"Every parent dreams of their kid being special in any sport," Collins says. As it turned out, Betts ended up loving, and excelling at, multiple sports. "I just kept him active and I wanted it to be his decision as to what he wanted to play."

As a high school senior, Betts learned that he'd been drafted by the Red Sox in the fifth round of the 2011 MLB Draft. Betts had to decide between honoring a commitment to play baseball at the nearby University of Tennessee or sign with the Red Sox and begin his professional career right out of high school.

"His dad and I both told him, 'We'll support you whatever your decision is,'" Collins says. "With anything, you have to give a kid their options and let it be their decision. And, that's what we did. We didn't want to make the decision for him."

Betts decided to sign with Boston for a $750,000 signing bonus. The fact that the 18-year-old Betts was immediately starting his professional career — he started playing minor league baseball for the Red Sox in Florida in the summer of 2011 — was "kind of scary" for Collins, because it meant her son would have to grow up fast, she told MassLive.com in 2015.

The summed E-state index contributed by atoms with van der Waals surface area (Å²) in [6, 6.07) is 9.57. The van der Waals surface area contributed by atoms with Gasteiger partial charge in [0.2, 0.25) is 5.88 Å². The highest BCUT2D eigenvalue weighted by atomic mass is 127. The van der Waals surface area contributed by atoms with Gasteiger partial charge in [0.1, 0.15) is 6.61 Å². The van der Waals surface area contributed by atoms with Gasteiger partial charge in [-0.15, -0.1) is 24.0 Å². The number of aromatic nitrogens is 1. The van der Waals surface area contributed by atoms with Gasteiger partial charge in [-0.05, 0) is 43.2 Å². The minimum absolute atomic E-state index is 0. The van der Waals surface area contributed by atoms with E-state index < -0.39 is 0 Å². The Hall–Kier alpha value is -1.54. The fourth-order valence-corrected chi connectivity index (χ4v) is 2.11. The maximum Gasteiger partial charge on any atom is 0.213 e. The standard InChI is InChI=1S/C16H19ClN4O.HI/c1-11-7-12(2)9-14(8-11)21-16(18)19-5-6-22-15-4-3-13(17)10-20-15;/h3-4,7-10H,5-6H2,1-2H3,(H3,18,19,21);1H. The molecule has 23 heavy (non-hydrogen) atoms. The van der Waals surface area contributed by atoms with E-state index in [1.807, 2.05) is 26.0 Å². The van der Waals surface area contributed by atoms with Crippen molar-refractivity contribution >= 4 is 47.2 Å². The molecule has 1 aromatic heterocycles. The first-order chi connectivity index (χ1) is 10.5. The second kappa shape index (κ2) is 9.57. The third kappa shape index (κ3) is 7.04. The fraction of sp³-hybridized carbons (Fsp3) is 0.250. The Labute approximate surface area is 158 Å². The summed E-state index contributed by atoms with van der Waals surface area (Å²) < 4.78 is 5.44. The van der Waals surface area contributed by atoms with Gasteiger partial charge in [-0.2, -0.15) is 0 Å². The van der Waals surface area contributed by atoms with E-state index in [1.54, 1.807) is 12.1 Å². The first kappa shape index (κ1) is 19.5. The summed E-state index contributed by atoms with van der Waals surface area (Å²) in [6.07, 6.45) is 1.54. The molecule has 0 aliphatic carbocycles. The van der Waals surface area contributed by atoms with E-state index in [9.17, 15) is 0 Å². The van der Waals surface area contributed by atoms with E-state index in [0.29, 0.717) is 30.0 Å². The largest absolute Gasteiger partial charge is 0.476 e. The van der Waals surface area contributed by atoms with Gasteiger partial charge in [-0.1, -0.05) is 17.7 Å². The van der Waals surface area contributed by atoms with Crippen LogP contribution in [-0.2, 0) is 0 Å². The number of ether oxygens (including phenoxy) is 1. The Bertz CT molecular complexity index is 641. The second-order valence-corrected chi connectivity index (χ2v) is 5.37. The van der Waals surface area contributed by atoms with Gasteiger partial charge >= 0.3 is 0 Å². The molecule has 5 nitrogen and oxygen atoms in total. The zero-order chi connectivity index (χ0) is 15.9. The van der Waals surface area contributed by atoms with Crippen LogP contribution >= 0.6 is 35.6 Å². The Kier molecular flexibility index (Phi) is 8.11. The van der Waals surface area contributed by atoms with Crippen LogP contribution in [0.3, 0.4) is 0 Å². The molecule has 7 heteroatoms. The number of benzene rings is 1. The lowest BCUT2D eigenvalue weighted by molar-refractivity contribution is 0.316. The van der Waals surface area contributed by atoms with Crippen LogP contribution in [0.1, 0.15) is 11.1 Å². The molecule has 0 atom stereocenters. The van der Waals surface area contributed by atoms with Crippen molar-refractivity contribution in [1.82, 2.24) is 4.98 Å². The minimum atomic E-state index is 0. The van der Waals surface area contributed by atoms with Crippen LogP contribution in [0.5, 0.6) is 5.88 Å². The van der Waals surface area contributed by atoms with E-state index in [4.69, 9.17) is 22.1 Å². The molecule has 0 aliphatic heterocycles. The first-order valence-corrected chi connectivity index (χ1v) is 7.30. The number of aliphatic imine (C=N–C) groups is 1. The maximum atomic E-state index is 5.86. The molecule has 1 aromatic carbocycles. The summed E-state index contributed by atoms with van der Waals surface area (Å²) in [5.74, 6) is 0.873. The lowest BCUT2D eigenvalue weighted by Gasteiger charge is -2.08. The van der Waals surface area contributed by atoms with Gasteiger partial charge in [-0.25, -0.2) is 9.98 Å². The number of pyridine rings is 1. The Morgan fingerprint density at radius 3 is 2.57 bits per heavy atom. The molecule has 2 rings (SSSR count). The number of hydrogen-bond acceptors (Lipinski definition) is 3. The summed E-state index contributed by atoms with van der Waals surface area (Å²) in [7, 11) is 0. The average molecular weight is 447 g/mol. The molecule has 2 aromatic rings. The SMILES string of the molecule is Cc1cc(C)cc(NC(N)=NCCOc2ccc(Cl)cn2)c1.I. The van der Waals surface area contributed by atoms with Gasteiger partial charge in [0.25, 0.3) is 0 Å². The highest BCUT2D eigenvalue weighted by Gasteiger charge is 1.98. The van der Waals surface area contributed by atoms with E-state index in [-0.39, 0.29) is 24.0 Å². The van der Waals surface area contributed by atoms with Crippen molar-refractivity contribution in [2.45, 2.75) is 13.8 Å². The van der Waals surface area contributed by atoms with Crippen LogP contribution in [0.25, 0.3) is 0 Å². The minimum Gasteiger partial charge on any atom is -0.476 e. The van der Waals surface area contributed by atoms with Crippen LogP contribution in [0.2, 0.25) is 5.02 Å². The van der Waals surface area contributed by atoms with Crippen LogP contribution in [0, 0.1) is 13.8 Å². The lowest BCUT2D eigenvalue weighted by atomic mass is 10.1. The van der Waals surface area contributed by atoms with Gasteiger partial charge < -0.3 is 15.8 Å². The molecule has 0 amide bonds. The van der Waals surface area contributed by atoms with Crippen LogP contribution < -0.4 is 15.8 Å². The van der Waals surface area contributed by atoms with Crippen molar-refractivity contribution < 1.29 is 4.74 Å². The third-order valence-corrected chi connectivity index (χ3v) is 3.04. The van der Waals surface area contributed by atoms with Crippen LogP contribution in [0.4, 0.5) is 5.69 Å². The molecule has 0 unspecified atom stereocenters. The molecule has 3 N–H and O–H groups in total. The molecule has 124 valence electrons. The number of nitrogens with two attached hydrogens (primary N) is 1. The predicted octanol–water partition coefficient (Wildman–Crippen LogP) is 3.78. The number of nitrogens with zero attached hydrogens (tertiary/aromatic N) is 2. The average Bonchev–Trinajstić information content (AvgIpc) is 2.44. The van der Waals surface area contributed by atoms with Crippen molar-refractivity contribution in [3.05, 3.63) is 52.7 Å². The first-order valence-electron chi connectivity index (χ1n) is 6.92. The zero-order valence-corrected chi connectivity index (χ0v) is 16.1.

But, Betts acclimated well to the minor leagues and he was soon a top prospect in the Red Sox organization who would make his MLB debut in 2014. Now beginning his seventh season in the majors, Betts has been an All-Star in each of the past four seasons and he's already been able to experience the thrill of winning a championship.

That moment was "a dream come true" for her son, says Collins, who retired from her job with the Tennessee Department of Transportation in 2018 after more than two decades and now has more time to attend Betts' games. She attended World Series games in both Boston and Los Angeles, she says. "Oh, absolutely. Who misses that?"

"I'm ecstatic about it," she says. "Who would have thought, at 26 years old, this boy would be in the World Series? I never would have thought that."


With the MLB season set to get underway on Thursday, following a four-month delay due to the coronavirus pandemic, Betts will finally make his on-field debut with the Dodgers. Talking to reporters about his contract extension and the start of the 2020 season, Betts said it's "a special day."

"It's kind of what I've been working for my whole life," he said.

This article was originally published on Oct. 23, 2018 and updated on July 23, 2020 to include Betts' contract extension with the Dodgers.